Trumponomics

Donald Trump - Caricature

Photo courtesy: DonkeyHotey

(Read in Donald Trump’s voice) ‘JOBS JOBS JOBS. It’s gonna be yuuuuuuge’. Economic policies of former presidents focused on various areas, Ronald Reagen focused on ‘trickle-down’ supply-side economics (famously known as Reaganomics) while Obama was attentive to increasing taxes on high-income American families. For Trump, it’s all about jobs, jobs and jobs. Oh and it’s also about tax cuts for the rich, but he doesn’t want to amplify that yet.

Trump’s election campaign suggested that switching the jobs from the immigrants to Americans to correct the ‘imbalance’ is paramount on his agenda. His recent activities suggest the same. There have been speculations that the current leader of the free world is on the verge of modifying the famous H1B visa, lowering the quota from 85,000 to 65,000. The L1 visas won’t be spared either. Quite catastrophic, if you are an Indian techie craving to live the American dream. This might indeed be effective in achieving what Trump wants, but he has no idea what he has to pay for it.

Here’s where Trumponomics is flawed: Donald Trump is a businessman. Businessmen like Trump tend to be singleminded, with the goal in sight but the underlying effects in order to pursue the goal are not considered to be a concern. He wants to modify the H1B visa? Great. Has he thought about the fact that Silicon Valley is what it is because of H1B? Hasn’t he realised that there are jobs that only the holders of the H1B and L1 visas can fulfil? Michio Kaku, one of the scientists who crafted the famous ‘String Theory’, stated that anti-immigration modifications made to the H1B could cause the collapse of the entire scientific establishment of America. The words collapse and scientific establishment together in a sentence would seem scarier than it sounds.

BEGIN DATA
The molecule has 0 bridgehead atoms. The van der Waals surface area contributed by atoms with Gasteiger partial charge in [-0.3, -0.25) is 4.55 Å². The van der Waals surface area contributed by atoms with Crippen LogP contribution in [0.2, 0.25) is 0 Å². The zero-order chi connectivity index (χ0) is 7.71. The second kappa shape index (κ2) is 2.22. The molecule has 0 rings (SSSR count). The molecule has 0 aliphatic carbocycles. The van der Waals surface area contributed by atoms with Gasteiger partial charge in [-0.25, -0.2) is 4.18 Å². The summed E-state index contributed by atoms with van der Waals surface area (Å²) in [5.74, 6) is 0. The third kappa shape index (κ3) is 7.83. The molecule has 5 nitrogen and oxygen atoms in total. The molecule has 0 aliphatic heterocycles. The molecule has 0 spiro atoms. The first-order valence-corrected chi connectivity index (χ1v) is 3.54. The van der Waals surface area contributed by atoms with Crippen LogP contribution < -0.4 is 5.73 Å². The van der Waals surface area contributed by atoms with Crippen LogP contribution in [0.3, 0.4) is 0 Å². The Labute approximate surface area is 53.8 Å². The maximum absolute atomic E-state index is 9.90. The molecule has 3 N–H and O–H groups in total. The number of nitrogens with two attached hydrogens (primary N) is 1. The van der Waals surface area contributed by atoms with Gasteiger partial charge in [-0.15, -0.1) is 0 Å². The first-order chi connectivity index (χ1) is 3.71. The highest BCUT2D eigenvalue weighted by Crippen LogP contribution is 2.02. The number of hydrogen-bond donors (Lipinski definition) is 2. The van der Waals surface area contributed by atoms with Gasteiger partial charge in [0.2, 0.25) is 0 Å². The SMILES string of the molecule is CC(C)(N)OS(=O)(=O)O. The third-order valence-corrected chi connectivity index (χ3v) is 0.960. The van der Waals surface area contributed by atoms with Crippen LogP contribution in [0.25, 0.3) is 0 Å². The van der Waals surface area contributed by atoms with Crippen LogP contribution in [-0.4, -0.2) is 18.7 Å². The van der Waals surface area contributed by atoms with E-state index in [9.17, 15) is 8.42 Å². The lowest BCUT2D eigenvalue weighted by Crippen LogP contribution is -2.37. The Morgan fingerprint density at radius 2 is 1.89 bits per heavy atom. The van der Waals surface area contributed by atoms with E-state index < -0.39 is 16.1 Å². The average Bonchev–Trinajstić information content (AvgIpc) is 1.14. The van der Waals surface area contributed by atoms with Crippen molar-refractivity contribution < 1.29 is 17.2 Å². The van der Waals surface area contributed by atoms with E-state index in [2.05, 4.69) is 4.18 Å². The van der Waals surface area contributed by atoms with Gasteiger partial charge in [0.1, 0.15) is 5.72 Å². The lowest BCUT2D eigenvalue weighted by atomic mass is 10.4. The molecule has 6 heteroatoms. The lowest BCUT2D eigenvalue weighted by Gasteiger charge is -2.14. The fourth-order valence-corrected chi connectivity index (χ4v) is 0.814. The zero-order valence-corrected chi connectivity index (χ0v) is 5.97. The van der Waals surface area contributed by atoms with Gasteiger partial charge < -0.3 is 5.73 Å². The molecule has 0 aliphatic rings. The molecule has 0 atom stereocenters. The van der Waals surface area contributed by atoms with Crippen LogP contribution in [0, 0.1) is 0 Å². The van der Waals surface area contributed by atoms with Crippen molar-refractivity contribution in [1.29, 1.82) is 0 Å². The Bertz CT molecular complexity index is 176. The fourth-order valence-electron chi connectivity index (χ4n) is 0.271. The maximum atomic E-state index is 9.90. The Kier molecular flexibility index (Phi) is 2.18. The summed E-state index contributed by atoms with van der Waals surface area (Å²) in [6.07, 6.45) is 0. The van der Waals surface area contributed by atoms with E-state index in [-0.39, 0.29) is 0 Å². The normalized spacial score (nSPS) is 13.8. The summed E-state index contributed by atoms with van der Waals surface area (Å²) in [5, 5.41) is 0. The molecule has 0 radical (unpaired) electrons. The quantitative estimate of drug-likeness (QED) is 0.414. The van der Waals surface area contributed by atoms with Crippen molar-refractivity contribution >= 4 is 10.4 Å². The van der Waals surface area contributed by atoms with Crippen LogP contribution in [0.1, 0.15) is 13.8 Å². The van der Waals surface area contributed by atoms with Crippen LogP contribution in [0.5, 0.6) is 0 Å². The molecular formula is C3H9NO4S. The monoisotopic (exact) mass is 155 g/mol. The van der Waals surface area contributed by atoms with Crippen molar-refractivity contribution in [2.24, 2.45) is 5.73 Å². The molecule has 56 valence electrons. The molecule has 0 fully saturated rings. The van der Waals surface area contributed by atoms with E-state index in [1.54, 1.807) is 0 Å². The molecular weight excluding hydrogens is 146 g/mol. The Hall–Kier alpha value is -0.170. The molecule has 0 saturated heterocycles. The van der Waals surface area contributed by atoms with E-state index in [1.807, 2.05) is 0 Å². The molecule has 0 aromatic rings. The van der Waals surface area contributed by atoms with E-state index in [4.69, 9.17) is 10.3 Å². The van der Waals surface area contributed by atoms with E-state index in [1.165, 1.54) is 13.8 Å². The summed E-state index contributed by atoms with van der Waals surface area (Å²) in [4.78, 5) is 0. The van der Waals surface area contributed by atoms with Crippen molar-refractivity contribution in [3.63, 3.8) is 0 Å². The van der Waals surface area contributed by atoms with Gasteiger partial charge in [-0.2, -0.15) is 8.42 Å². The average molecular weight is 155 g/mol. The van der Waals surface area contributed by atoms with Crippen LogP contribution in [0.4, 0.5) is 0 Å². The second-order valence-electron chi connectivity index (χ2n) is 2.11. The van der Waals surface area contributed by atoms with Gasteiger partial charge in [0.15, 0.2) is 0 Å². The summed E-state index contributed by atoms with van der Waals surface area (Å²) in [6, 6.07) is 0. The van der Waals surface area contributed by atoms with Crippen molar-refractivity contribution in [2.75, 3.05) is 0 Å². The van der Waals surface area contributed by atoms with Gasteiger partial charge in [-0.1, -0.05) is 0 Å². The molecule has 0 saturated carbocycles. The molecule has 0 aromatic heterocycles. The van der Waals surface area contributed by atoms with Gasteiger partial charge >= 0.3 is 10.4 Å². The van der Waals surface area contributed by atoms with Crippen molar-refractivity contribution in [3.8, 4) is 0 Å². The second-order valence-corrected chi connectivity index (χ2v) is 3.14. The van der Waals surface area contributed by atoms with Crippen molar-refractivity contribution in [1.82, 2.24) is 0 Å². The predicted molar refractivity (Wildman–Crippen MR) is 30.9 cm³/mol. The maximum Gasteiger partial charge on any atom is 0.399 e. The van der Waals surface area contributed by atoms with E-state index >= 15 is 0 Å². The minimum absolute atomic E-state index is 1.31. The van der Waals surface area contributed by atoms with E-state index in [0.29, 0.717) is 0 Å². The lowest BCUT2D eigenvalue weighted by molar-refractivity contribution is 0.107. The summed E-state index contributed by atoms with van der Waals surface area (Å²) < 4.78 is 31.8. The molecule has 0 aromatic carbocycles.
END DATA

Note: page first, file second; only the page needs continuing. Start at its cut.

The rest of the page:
What’s even worse is the effect on education and research institutions. Since Trump’s other plan to cut taxes is likely to be executed, the budget for public education institutions are set to decrease and these institutions will take a big hit. Private universities won’t take that much of a big hit since the previous elongated periods of excellence will help to withstand a few years of turbulence and eventually prevent destabilisation. For-profit education institutions are likely to increase and may disincentivize Americans to pursue higher education. Funds for research is likely to be cut down, and the decrement of foreign talent to the USA wouldn’t help either. Scientific discoveries will decrease. It would also be harder to pursue an education in the United States for foreigners and hence diverting them to study in countries like New Zealand, Australia, United Kingdom, Singapore and Honk Kong.

And what does he pay for with all this? Jobs. Jobs that most Americans might not even be able to take over.

It is interesting to watch America on the verge to destroy the comparative advantages it has with Trumponomics. The influence on the rest of the world due to Trumponomics is yet to be seen and could be favourable or unfavourable. Who knows? Countries like India managing to keep its talent at home might improve the local scenario and also, who knows? America’s contribution to the global scientific community (which is a lot) might decrease to a very very large extent. This can lead to the halt of major scientific advancements for elongated periods.

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